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05-2851-cv(l)

UNITED STATES COURT OF APPEALS FOR THE SECOND CIRCUIT ARKANSAS CARPENTERS HEALTH AND WELFARE FUND, MARIA LOCURTO, PAPER, ALLIED-INDUS, UNITED FOOD AND COMMERCIAL WORKERS UNION-EMPLOYER, LOUISIANA WHOLESALE DRUG CO., INC., CVS PHARMACY, INC., RITE AID CORPORATION, ARTHUR'S DRUG STORE, INC. SOL LUBIN, ANN STUART, LINDA K. MCINTYRE, PLAINTIFFS, -AGAINST- BAYER AG, BAYER CORP., FORMERLY DOING BUSINESS AS MILES INC. HOECHST MARION ROUSSEL, INC., THE RUGBY GROUP, INC., WATSON PHARMACEUTICALS, INC., BARR LABORATORIES INC., On Appeal from the United States District Court for the Eastern District of New York Brief Of 34 State Attorneys General As Amici Curiae In Support Of Petition For
Rehearing En Banc Filed By Appellants Louisiana Wholesale Drug Co., Inc.,
CVS Pharmacy, Inc., Rite Aid Corporation, and Arthur's Drug Store, Inc.
EDMUND G. BROWN JR. WILLIAM H. SORRELL ATTORNEY GENERAL OF CALIFORNIA ATTORNEY GENERAL OF VERMONT Cheryl Lee Johnson Sarah E.B. London Counsel of Record 109 State Street ATTORNEY GENERAL OF FLORIDA Montpelier, Vermont 05609-1001 Elizabeth G. Arthur Counsel for Amici Curiae *05-2863-cv has been transferred to the Federal Circuit Court of Appeals. See order filed 11/7/09. TABLE OF CONTENTS
TABLE OF AUTHORITIES . ii
STATEMENT OF INTEREST OF AMICI CURIAE . 1
BACKGROUND . 3
ARGUMENT . 3
CONCLUSION . 8
CERTIFICATE OF SERVICE . 10
TABLE OF AUTHORITIES
Alabama v. Bristol-Myers Squibb Co., No. 01-cv-11401 (S.D.N.Y. 2002) (In re Buspirone Antitrust Litig., 185 F. Supp. 2d 340 (S.D.N.Y. 2002)) . 2 Ark. Carpenters Health & Welfare Fund v. Bayer AG os. 05-2851-cv(L), 05-2852-cv(CON), 2010 WL 1710683 (2d Cir. Apr. 29, 2010) . passim Cafeteria & Rest. Workers Union, Local 473 v. McElroy, 284 F.2d 173 (D.C. Cir. Eisen v. Carlisle & Jacquelin, 479 F.2d 1005 (2d Cir. 1973) . 7 Florida v. Abbott Labs(In re Terazosin Hydrochloride Antitrust Litig., 352 F. Supp. 2d 1279 (S.D. Fla. 2005)).…….2, 7 In re Cardizem CD Antitrust Litigation, 332 F.3d 896 (6th Cir. 2003) . 2, 6, 7 Joblove v. Barr Labs., Inc., 466 F.3d 187 (2d Cir. 2006) . passim King Drug Co. v. Cephalon, No. 6-cv-1797, 2010 WL 1221793 (E.D. Pa. Mar. 29, Lanza v. Drexel & Co., 479 F.2d 1277 (2d Cir. 1973) . 7 New York v. Aventis S.A., No. 01-cv-71835 (E.D. Mich. 2001) (In re Cardizem CD Antitrust Litigation, 332 F.3d 896 (6th Cir. 2003)) . 2 Ohio v. Bristol-Myers Squibb Co., No. 02-cv-01080, 2003 WL 21105104 (D.D.C. State Oil Co. v. Khan, 522 U.S. 3 (1997) . 4 Valley Drug Co. v. Geneva Pharms., Inc., 344 F.3d 1294 (11th Cir. 2003) . 7 Statutes and Rules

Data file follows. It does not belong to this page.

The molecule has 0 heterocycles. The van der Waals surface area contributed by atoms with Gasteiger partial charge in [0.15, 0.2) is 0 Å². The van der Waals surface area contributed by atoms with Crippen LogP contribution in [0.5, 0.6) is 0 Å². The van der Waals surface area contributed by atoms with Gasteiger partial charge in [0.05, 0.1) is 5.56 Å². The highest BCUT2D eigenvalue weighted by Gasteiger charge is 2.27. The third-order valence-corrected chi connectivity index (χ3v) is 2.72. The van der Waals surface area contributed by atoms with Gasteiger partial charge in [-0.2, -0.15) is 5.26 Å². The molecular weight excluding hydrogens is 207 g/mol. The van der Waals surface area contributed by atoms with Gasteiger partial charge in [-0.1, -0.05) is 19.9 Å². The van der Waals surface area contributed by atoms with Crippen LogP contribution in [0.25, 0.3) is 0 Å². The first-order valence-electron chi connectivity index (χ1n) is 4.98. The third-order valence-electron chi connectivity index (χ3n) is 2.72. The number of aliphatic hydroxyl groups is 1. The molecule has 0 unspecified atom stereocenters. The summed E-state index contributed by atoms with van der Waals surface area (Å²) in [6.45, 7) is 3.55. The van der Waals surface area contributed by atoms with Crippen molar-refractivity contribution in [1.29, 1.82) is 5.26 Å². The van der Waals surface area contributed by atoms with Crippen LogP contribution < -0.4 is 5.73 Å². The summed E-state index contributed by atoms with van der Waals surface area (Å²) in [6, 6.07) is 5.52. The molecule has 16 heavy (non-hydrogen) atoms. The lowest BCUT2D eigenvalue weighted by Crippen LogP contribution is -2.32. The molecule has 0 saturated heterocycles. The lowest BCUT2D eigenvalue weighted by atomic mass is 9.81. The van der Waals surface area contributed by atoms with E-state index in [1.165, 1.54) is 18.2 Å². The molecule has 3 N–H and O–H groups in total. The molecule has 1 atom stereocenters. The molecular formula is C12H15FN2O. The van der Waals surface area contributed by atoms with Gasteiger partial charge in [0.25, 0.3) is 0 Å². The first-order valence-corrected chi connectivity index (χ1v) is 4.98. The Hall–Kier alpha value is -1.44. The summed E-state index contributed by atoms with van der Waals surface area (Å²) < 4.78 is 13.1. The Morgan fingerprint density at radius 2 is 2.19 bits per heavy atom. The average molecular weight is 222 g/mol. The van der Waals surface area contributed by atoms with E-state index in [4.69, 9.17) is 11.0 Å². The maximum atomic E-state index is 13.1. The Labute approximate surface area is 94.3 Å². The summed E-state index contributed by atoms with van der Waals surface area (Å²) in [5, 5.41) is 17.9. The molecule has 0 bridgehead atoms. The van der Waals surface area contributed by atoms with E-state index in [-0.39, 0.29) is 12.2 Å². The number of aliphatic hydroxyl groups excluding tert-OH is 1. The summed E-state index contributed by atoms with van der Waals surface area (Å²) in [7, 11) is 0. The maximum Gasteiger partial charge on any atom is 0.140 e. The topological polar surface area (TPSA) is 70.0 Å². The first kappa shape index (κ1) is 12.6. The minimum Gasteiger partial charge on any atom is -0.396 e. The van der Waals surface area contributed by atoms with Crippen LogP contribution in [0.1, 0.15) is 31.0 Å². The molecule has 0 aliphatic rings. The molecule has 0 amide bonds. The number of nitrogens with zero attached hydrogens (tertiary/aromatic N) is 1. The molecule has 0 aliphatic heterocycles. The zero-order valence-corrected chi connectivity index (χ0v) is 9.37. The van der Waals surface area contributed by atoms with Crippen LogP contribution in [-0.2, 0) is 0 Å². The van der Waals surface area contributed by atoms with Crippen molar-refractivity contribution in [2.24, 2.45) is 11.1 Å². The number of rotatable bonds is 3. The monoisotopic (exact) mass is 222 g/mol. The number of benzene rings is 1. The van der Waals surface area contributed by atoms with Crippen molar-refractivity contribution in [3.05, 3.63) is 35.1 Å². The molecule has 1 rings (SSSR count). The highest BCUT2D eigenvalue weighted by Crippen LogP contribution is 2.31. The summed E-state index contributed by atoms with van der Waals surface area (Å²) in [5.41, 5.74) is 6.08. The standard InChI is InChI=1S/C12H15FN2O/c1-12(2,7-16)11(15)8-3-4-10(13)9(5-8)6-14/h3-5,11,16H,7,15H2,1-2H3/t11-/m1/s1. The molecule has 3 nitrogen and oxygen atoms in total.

Drug Price Competition and Patent Term Restoration Act of 1984 (the "Hatch- Waxman Act") 35 U.S.C. § 271(e)(1) (2000) . 3, 4, 5, 8 FED. R. APP. P. 35(a) . 3
Other Authorities

Brief Amici Curiae of 28 Professors of Law, Business, and Economics in Support of Appellants, In re Ciprofloxacin Hydrochloride Antitrust Litigation, 544 F.3d 1323 (Fed. Cir. 2008) (No. 08-1097), 2008 WL 644392. 4
Brief of States as Amici Curiae in Support of FTC in FTC v. Schering-Plough
Corp., 548 U.S 919 (2006) (No. 05-273), 2005 WL 2454839 . 4 David Reiffen & Michael R. Ward, Generic Drug Industry Dynamics, 87 Rev. Econ. & Stat. 37 (2005)………………………………………………………….2 Federal Trade Commission, Generic Drug Entry: Prior to Patent Expiration (July 2002), available at .5 Food and Drug Administration, Center for Drug Evaluation and Research, Generic Competition and Drug Prices (2010), available at 2 Kaiser Family Foundation, Prescription Drug Trends (2008), available at Scott Hemphill, An Aggregate Approach to Antitrust: Using New Data and Rulemaking to Preserve Drug Competition, 109 Colum. L. Rev. 629 (2009) . 5 INTEREST OF AMICI